Small business owners often say or feel that they have a great rapport with their customers, that the customer is free to give them feedback whether it’s good or bad. However, according to statistics, only 1 in 26 unhappy customers complain. The rest just leave.
So if you are a business that doesn’t grow through repeat customers I’d suggest to reach out to them and ask them how you’ve served them. Nothing encourages real honest feedback more than the ability to stay anonymous initiated by the seller. It shows that the business really cares about its customers.
The longer businesses keep living in the dark and misunderstanding whether they delivered above or below customers’ expectations, the greater the danger for them that they will not be able to sustain their businesses.
So as a business owner, how are you adapting to changing customer requirements? What changes have you seen in your industry and what impact did it have on the way you operate? Did times get better for you because you’ve done it right or have you perhaps had to face some tougher challenges? Whatever it is, I’d love to hear your story! To share your thoughts and experience with like minded entrepreneurs, write your comments below.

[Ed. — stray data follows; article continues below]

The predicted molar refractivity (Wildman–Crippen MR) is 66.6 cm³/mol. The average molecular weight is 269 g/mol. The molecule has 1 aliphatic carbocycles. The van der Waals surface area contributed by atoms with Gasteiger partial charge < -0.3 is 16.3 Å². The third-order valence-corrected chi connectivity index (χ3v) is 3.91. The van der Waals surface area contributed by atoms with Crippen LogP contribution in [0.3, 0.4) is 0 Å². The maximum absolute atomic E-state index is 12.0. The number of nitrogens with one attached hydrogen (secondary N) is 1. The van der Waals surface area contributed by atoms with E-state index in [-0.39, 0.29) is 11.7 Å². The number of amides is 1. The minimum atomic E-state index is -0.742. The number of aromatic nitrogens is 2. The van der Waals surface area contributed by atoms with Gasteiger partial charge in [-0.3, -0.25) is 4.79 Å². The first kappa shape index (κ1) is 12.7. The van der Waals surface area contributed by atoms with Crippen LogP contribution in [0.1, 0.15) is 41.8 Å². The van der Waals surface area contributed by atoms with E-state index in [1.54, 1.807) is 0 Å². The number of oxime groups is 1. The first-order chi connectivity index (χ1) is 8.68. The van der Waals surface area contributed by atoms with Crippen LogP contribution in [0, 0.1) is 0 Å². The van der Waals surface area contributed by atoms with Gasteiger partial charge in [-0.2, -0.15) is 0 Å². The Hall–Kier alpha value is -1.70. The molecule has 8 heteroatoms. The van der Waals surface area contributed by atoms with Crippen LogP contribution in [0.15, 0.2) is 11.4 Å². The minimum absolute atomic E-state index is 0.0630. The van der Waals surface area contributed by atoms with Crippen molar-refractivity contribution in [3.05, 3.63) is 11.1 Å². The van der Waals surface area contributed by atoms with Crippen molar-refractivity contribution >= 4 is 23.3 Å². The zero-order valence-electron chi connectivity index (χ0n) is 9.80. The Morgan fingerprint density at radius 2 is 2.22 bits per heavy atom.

Silvia is the Founder of Bright Cherry, a customer centric consultancy specialising in helping entrepreneurs and small business owners understand their customers and build successful businesses around that. The fact is that 90% of entrepreneurs fail and one of the reasons is that majority of businesses don’t understand their target market. Get in touch to join the growing network of successful entrepreneurs committed to reach new heights through delivering to their customers’ wants and needs.